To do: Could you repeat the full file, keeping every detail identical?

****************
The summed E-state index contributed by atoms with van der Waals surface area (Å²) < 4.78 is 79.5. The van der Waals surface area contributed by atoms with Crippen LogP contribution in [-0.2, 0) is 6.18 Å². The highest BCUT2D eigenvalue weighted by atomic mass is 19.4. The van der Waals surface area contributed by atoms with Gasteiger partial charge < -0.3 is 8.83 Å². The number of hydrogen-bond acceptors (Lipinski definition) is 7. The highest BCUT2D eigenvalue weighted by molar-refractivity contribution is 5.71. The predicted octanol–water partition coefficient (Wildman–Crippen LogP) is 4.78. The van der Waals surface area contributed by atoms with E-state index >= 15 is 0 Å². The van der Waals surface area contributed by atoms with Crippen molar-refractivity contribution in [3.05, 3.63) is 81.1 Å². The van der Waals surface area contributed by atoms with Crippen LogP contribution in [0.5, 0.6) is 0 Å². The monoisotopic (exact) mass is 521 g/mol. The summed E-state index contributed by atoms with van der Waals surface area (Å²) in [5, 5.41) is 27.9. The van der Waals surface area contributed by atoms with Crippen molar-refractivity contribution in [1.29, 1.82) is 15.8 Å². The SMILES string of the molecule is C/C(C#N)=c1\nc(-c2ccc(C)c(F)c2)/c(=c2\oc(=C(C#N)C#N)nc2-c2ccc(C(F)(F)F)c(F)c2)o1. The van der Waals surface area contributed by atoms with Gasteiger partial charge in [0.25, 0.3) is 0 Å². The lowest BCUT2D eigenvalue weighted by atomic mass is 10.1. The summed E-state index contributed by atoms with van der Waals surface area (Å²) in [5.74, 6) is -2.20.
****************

The summed E-state index contributed by atoms with van der Waals surface area (Å²) < 4.78 is 79.5. The van der Waals surface area contributed by atoms with Crippen LogP contribution in [-0.2, 0) is 6.18 Å². The highest BCUT2D eigenvalue weighted by atomic mass is 19.4. The van der Waals surface area contributed by atoms with Gasteiger partial charge < -0.3 is 8.83 Å². The number of hydrogen-bond acceptors (Lipinski definition) is 7. The highest BCUT2D eigenvalue weighted by molar-refractivity contribution is 5.71. The predicted octanol–water partition coefficient (Wildman–Crippen LogP) is 4.78. The van der Waals surface area contributed by atoms with E-state index >= 15 is 0 Å². The van der Waals surface area contributed by atoms with Crippen molar-refractivity contribution in [3.05, 3.63) is 81.1 Å². The van der Waals surface area contributed by atoms with Crippen LogP contribution in [0.5, 0.6) is 0 Å². The monoisotopic (exact) mass is 521 g/mol. The summed E-state index contributed by atoms with van der Waals surface area (Å²) in [5, 5.41) is 27.9. The van der Waals surface area contributed by atoms with Crippen molar-refractivity contribution in [1.29, 1.82) is 15.8 Å². The SMILES string of the molecule is C/C(C#N)=c1\nc(-c2ccc(C)c(F)c2)/c(=c2\oc(=C(C#N)C#N)nc2-c2ccc(C(F)(F)F)c(F)c2)o1. The van der Waals surface area contributed by atoms with Gasteiger partial charge in [0.25, 0.3) is 0 Å². The lowest BCUT2D eigenvalue weighted by atomic mass is 10.1. The summed E-state index contributed by atoms with van der Waals surface area (Å²) in [5.74, 6) is -2.20.